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SANDOZ' CPMS PATIENT MANAGEMENT SYSTEM MUST BE DELETED FROM CLOZARIL LABEL, FDA SAYS; LABEL SHOULD CITE MONITORING NEED, NOT COMMERCIAL VENTURE

Executive Summary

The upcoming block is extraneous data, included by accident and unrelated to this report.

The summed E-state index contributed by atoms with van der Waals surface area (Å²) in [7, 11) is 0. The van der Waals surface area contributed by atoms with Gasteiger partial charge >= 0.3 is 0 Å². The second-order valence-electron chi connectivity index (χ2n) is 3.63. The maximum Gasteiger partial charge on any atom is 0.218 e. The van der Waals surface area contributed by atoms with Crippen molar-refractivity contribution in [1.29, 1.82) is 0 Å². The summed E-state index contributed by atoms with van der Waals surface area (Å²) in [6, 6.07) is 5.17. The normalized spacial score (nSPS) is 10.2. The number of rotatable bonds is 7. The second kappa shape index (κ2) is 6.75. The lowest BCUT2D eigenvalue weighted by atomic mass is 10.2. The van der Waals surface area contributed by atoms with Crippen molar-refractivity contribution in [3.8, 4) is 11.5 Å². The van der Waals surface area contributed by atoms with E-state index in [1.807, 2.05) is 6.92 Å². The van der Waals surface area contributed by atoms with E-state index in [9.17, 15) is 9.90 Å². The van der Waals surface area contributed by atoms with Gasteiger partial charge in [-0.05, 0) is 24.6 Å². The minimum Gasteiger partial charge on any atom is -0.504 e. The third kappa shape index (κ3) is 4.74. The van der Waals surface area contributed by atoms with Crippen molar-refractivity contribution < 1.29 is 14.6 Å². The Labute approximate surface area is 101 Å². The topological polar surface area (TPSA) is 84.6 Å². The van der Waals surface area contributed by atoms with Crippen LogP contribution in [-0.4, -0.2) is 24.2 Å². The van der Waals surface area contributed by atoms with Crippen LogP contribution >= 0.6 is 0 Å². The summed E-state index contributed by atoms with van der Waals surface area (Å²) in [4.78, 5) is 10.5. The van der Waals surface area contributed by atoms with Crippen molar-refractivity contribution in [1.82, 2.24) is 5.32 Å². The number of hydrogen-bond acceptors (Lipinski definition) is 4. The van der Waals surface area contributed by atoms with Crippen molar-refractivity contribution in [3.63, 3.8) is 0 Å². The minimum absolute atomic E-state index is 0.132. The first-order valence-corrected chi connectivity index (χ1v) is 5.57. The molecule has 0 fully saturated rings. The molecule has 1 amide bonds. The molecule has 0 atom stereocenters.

References to the Clozaril Patient Management System in the drug's approved labeling should be deleted, FDA told the firm in a July 13 letter. "In order to reduce misunderstanding among patients, prescribers and health care providers, we ask that you expeditiously modify Clozaril's labeling by replacing references to CPMS [Clozaril Patient Management System] with more general descriptions of the essential elements of an acceptable system," FDA Neuropharmacological Drugs Division Director Paul Leber, MD, wrote. The letter asks that the changes be made "immediately." FDA's requirement that Clozaril labeling be changed undermines Sandoz' position that the CPMS distribution system, which has been contracted solely to Caremark, was a prerequisite for approval of the antischizophrenia drug. Sandoz has been under pressure from third party payors, the Veterans Affairs Department and Congress to broaden its distribution of Clozaril due to the high costs of the CPMS program. Pharmacy also opposes the CPMS system as a threat to the profession. Sandoz has contracted exclusively with Baxter subsidiary Caremark and with Roche Labs, respectively, to provide blood drawing and analysis services for patients receiving the antischizophrenia drug (clozapine). The company's price for Clozaril is based on the delivery and testing services; Sandoz has refused to itemize the cost of the drug treatment. Leber said the changes in the Clozaril package insert "are essential if the labeling is to describe the nature of the approved distribution system or systems accurately." FDA's approval of Clozaril was dependent on the drug's distribution "under a system that limits the actual delivery of Clozaril to those patients who have weekly white blood cell counts performed," Leber noted. However, approval of the drug and its labeling "did not constitute an approval of a specific vendor for the system of services referred to as the 'CPMS.'" CPMS describes the blood collection and drug distribution services provided by Caremark and the blood analysis provided by Roche under contract with Sandoz. However, the letter asserts, in approving current Clozaril labeling, that FDA officials considered and still "view the term 'CPMS' as a notation for any distribution system that reliably links the actual delivery of Clozaril to the patient to his or her compliance with a blood testing program." FDA contended that Sandoz' "use of a single-source vendor for the distribution of Clozaril has contributed to the confusion created by the somewhat ambiguous description of the CPMS in current labeling, which allows the inference that the distribution systems identified is a specific entity." There are four references to CPMS in Clozaril labeling, according to the letter. FDA requested the following replacement language: "Clozaril is available only through distribution systems that ensure weekly WBC [white blood cell] testing prior to delivery of the next week's supply of medication." The agency requires the blood monitoring to avoid agranulocytosis, an often fatal adverse effect of clozapine. Sandoz has not responded to the labeling request but expects to reply to the agency shortly. In a July 20 statement, Sandoz maintained that it was continuing negotiations with the Veterans Affairs Department over a plan to allow V-A to distribute Clozaril and to monitor its own beneficiaries in V-A health facilities. The company was responding to a July 19 announcement that the department had halted the negotiations due to Sandoz' intransigence. The company said any agreement to allow V-A to dispense Clozaril and conduct its own blood monitoring would have to include the assumption from Sandoz of any liability for adverse effects ("The Pink Sheet" July 23, T&G-12). In a July 24 statement, American Pharmaceutical Association Exec VP John Gans said FDA's decision to delete from official labeling any references to a commercial distribution arrangement "is welcome insofar as it represents an important clarification of Sandoz' representations as to what FDA required when it approved Clozaril." Gans added that the decision "once again raises questions regarding the appropriateness of the manufacturer's closed and costly commercial distribution system." In a July 20 statement on the status of negotiations between V-A and Sandoz, APhA asserted: "It is clear that the [V-A] had to weigh the benefits of clozapine against the extraordinarily high cost of the drug's 'monitoring program' and the many problems associated with closed distribution systems." Gans maintained: "The department should not be expected to pay for an inferior system that fragments patient care." In a July 19 press statement, Sen. Pryor (D-Ark.), who expressed "regret" at the reported "breakdown in negotiations," said "Sandoz is charging its U.S. customers about $9,000 annually, over five times as much as the firm is charging its European customers." The senator included a provision in his Medicaid drug price discount legislation (S 2605) to allow the federal government to contract with another manufacturer to make clozapine and supply its own distribution/monitoring services.

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